The Poem

(Critical Guide to Poetry for Students)

“Black Woman” is a short poem in free verse, with eighteen lines divided into three stanzas of five lines each and one stanza of three lines. It is written in the first person and is addressed directly to the woman of the title, the black woman who gives the poem its theme.

This was one of many poems written when Léopold Senghor was living abroad, away from his own country of Senegal. During this period, he was a student in Paris and wrote about his childhood, which he viewed as a kind of paradise. These poems abound in his memories of Africa—an Africa seen in his mind’s eye—and are an imagined return to an idealized Africa.

Having experienced a feeling of estrangement amid Western society, he set out on a poetic quest for his homeland. He looked back to the time of his childhood and to the place where he was reared. The main themes in his first collection of poetry are a longing for his homeland, a nostalgia for his childhood, and especially an affirmation of his African heritage. “Black Woman” is one of the best-known poems from this collection. When Senghor writes of Africa, it is frequently in terms of a woman, a woman who is both wife and mother; she is the “promised land” mentioned in the poem.

The first stanza gives the theme of the poem: the natural black woman whose color is life and whose form is beauty. The poet has grown up in her shadow and has felt the gentleness of her hands. Now that he is grown,...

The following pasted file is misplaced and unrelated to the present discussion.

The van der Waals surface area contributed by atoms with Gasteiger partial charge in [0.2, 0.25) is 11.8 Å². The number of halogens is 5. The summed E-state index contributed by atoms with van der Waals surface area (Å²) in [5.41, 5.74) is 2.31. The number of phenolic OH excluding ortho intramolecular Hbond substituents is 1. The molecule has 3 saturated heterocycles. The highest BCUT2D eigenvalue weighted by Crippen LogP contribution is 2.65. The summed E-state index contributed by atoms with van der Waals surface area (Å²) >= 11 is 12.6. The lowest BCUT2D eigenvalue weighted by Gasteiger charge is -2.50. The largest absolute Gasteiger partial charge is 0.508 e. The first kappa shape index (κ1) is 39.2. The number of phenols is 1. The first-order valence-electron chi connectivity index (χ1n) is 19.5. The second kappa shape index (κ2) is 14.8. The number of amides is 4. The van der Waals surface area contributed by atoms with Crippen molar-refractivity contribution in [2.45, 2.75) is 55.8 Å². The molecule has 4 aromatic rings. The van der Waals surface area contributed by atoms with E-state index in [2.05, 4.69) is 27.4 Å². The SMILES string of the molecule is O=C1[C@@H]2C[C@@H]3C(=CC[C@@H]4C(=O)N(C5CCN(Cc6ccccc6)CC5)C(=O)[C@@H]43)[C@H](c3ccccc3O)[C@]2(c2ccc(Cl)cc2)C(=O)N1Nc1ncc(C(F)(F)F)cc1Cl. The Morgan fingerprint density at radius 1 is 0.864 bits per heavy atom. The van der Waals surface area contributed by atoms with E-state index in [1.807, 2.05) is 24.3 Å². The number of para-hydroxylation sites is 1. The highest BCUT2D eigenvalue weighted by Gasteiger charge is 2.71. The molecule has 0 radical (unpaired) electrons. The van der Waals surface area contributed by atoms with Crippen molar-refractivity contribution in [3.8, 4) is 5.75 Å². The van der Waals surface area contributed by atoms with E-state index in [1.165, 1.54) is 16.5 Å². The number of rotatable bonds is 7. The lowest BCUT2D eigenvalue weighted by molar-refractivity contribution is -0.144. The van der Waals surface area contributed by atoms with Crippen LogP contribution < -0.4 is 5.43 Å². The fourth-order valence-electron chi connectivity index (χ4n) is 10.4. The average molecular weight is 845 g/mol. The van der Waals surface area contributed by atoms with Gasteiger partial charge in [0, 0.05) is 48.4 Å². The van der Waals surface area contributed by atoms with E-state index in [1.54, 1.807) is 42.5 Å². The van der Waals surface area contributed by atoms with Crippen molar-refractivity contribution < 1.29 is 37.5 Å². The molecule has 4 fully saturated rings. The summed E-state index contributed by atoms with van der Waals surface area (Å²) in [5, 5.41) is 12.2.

(The entire section is 542 words.)

Black Woman Forms and Devices

(Critical Guide to Poetry for Students)

The poem is a hymn of praise to the black woman—not only as an individual, but also as a symbol of African women and as a representative of her race. The first two lines serve as a statement of the poem’s theme: the beauty of the natural black woman, who though naked, is “clothed” in her color, which is life. There is also the poet’s response to this beauty, as the black woman is perceived in both sensory and emotional ways. The poet has experienced the touch of her hand, and he is struck to the heart by her beauty.

Even though the musical language and the rhythm of the original poem may lose something in translation—and many of Senghor’s poems were written to be accompanied by African musical instruments—one nevertheless perceives the impact of this poem through the imagery, metaphor, and personification that the poet employs.

In an enumerative style, similar to that of a litany, Senghor presents a series of images that are, in effect, the attributes of the black woman. He thus seems to summarize her qualities, beginning with a description of the natural woman, then—elaborating metaphorically—he describes her as the promised land, a plain that rustles, and the nocturnal sky. The poet thereby sees her not only in terms of a person, but in terms of the earth itself, and even the universe.

There are other metaphors: In the second stanza—more erotic than the first—the black woman is seen in terms of ripe fruit, black wine, a savanna that shudders beneath the “caresses” of the east wind, and an object—a sculpted drum—that responds to the touch. Even her voice is the song of the loved one. In the third stanza, the oil on her skin is seen by the poet...

(The entire section is 700 words.)